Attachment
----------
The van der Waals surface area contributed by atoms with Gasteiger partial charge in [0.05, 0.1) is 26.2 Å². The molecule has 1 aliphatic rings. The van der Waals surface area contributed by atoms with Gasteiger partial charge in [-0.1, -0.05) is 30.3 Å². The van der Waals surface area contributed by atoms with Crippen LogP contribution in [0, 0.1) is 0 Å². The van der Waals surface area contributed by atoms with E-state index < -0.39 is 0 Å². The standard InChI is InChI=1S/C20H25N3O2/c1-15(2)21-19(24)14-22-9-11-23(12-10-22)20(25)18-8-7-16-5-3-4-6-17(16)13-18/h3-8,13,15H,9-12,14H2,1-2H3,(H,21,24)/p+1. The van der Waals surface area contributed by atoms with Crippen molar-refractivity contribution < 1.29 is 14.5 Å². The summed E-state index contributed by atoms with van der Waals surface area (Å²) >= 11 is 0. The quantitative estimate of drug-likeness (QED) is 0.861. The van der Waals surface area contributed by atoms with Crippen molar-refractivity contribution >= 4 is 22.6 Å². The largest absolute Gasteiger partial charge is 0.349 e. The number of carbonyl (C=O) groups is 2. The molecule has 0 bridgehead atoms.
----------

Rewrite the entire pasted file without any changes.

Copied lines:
The van der Waals surface area contributed by atoms with Gasteiger partial charge in [0.05, 0.1) is 26.2 Å². The molecule has 1 aliphatic rings. The van der Waals surface area contributed by atoms with Gasteiger partial charge in [-0.1, -0.05) is 30.3 Å². The van der Waals surface area contributed by atoms with Crippen LogP contribution in [0, 0.1) is 0 Å². The van der Waals surface area contributed by atoms with E-state index < -0.39 is 0 Å². The standard InChI is InChI=1S/C20H25N3O2/c1-15(2)21-19(24)14-22-9-11-23(12-10-22)20(25)18-8-7-16-5-3-4-6-17(16)13-18/h3-8,13,15H,9-12,14H2,1-2H3,(H,21,24)/p+1. The van der Waals surface area contributed by atoms with Crippen molar-refractivity contribution < 1.29 is 14.5 Å². The summed E-state index contributed by atoms with van der Waals surface area (Å²) >= 11 is 0. The quantitative estimate of drug-likeness (QED) is 0.861. The van der Waals surface area contributed by atoms with Crippen molar-refractivity contribution >= 4 is 22.6 Å². The largest absolute Gasteiger partial charge is 0.349 e. The number of carbonyl (C=O) groups is 2. The molecule has 0 bridgehead atoms.